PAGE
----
Indonesia elections
A combination photograph shows Indonesian presidential candidates Joko "Jokowi" Widodo (L) voting in Jakarta and Prabowo Subianto voting in Bogor. Reuters

Jakarta governor Joko Widodo, nicknamed 'Jokowi,' has claimed victory in the Indonesian presidential elections based on preliminary results.

According to initial results from pollsters, which usually foresee the results accurately, Widodo has secured a little more than half of the votes against his opponent Prabowo Subianto, a former army general.

"We are thankful that according to the quick count announcements, until now, they show that Jokowi-JK [Jufuf Kalla] at this moment in the count have won," he told his jubilant supporters in Jakarta.

"I think that from the data, we can conclude that Jokowi-JK is likely to win this presidential election," said Phillips J Vermonte, a researcher at the Centre for Strategic and International Studies (CSIS), according to the local daily Tempo. He said: "The main battle takes place in West and East Java."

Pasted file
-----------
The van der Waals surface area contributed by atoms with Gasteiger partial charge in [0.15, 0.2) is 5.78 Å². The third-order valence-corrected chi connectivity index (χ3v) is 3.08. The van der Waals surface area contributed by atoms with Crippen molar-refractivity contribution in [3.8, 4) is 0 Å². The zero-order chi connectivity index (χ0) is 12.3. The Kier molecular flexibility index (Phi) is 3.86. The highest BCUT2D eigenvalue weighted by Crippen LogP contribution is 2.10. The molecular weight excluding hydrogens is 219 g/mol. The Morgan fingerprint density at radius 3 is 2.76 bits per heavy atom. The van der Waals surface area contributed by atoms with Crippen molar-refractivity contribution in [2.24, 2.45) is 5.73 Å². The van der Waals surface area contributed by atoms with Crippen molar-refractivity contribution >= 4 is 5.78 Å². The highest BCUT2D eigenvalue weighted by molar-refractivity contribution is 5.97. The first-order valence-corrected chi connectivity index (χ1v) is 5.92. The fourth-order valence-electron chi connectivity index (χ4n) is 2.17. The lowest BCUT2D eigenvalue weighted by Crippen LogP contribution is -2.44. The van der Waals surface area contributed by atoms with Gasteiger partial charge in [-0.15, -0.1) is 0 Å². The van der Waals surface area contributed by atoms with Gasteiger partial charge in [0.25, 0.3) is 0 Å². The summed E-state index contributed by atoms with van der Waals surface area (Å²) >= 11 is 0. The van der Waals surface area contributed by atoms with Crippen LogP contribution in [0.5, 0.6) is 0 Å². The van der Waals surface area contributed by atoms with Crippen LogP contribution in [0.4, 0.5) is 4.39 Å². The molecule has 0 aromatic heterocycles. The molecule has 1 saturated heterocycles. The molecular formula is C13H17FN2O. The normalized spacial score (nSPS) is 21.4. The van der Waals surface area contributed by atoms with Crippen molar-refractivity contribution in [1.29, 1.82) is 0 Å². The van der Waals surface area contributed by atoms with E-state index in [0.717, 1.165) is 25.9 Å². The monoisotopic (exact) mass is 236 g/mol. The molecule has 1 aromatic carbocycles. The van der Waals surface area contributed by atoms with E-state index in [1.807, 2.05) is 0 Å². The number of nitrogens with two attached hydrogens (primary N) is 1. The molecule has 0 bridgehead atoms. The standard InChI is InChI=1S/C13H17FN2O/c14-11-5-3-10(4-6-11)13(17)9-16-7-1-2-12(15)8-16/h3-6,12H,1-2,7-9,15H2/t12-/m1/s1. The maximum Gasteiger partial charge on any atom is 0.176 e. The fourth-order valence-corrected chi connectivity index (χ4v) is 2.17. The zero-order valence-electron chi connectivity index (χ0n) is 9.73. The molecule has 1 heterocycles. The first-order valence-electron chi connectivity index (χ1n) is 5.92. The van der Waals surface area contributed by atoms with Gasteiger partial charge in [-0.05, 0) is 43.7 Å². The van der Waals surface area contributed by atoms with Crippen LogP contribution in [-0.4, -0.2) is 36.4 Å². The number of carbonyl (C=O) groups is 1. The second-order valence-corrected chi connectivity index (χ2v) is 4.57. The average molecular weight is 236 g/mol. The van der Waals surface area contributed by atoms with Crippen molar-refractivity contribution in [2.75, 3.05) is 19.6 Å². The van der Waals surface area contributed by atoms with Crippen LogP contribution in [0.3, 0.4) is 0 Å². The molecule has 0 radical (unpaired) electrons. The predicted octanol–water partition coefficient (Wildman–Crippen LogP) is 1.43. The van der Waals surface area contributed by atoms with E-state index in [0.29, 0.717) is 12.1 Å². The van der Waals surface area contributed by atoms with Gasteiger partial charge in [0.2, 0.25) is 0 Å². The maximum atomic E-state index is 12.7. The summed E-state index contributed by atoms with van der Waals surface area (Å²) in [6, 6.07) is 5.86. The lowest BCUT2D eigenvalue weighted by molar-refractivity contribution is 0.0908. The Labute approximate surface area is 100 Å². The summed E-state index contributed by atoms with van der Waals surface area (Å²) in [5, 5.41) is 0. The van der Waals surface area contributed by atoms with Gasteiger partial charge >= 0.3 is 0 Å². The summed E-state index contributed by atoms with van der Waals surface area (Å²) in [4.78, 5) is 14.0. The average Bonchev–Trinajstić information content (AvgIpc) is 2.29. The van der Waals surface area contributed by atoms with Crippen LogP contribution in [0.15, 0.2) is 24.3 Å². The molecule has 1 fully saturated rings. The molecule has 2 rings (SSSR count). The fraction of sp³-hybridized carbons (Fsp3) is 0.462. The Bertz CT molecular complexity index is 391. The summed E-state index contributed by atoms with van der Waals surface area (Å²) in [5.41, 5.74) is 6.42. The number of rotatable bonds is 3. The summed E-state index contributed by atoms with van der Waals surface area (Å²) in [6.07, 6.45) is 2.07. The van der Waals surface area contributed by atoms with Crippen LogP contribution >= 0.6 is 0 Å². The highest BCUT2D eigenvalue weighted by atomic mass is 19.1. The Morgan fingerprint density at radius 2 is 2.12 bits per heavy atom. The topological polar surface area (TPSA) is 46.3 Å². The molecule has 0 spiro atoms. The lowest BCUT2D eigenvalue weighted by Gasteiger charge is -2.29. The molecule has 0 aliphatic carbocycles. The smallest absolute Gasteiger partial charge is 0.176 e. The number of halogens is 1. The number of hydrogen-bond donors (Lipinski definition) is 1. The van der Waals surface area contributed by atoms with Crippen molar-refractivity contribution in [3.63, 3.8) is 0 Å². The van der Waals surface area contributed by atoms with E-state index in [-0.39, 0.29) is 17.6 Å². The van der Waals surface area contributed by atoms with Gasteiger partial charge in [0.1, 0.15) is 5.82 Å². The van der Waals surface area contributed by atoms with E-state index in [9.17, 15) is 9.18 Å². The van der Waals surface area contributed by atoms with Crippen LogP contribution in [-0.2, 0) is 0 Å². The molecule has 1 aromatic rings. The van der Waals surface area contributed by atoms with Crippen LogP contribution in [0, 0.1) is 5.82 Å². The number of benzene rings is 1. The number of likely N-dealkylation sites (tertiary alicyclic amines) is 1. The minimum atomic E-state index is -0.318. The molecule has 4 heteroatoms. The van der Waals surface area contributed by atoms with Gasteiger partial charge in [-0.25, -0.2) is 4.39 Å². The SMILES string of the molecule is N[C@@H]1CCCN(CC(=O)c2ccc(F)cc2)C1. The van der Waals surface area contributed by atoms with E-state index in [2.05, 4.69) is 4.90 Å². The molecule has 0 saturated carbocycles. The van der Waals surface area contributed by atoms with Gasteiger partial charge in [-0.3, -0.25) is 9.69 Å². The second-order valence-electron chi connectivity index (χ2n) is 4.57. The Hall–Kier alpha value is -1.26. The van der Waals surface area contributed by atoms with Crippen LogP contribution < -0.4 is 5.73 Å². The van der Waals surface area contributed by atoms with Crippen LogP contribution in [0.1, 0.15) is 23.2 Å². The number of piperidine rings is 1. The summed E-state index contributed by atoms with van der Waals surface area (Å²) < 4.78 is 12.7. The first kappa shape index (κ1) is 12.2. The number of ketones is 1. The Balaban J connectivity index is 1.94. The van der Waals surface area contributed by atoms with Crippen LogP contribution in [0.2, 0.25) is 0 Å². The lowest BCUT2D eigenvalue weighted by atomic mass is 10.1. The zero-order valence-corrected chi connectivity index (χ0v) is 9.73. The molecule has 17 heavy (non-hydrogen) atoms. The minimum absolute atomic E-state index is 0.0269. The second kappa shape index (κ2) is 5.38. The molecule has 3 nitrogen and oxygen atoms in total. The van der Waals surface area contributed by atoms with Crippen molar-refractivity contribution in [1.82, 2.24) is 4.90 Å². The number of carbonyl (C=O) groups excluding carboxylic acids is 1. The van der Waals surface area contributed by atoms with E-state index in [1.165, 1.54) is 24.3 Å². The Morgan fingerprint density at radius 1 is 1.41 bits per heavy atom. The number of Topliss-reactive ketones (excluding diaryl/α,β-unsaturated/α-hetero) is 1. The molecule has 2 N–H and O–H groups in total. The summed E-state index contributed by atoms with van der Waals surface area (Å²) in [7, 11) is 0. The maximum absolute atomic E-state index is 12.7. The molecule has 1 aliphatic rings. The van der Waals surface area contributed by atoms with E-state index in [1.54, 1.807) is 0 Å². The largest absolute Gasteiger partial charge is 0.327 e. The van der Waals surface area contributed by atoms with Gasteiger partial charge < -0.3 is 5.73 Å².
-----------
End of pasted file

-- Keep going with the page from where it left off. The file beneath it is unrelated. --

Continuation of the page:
The official results are expected to be announced only two weeks later.

Urging his supporters to carefully monitor the counting process which is undertaken by the General Election Commission (KPU), Jokowi said: "No one should spoil what the people want."

Meanwhile, the other presidential contender Prabowo has refused to concede defeat.

"Based on quick count results by polling institutions that we use as a benchmark, we have received a mandate from the people of Indonesia," Prabowo said in televised remarks.

"We ask our people to watch the counting in the voting booth. We have at least four survey institutions that clearly state we win," said Mohammed Mahmud, the mastermind behind Prabowo's campaign.

The recent election campaign has been one of the bitterest confrontations in Indonesia, the world's third largest democracy.

There were fears of clashes breaking out once the results emerge. However, there has been no sign of violence so far.

Outgoing President Susilo Bambang Yudhoyono, who could not run for a third term, has urged both sides to accept the outcome of the elections.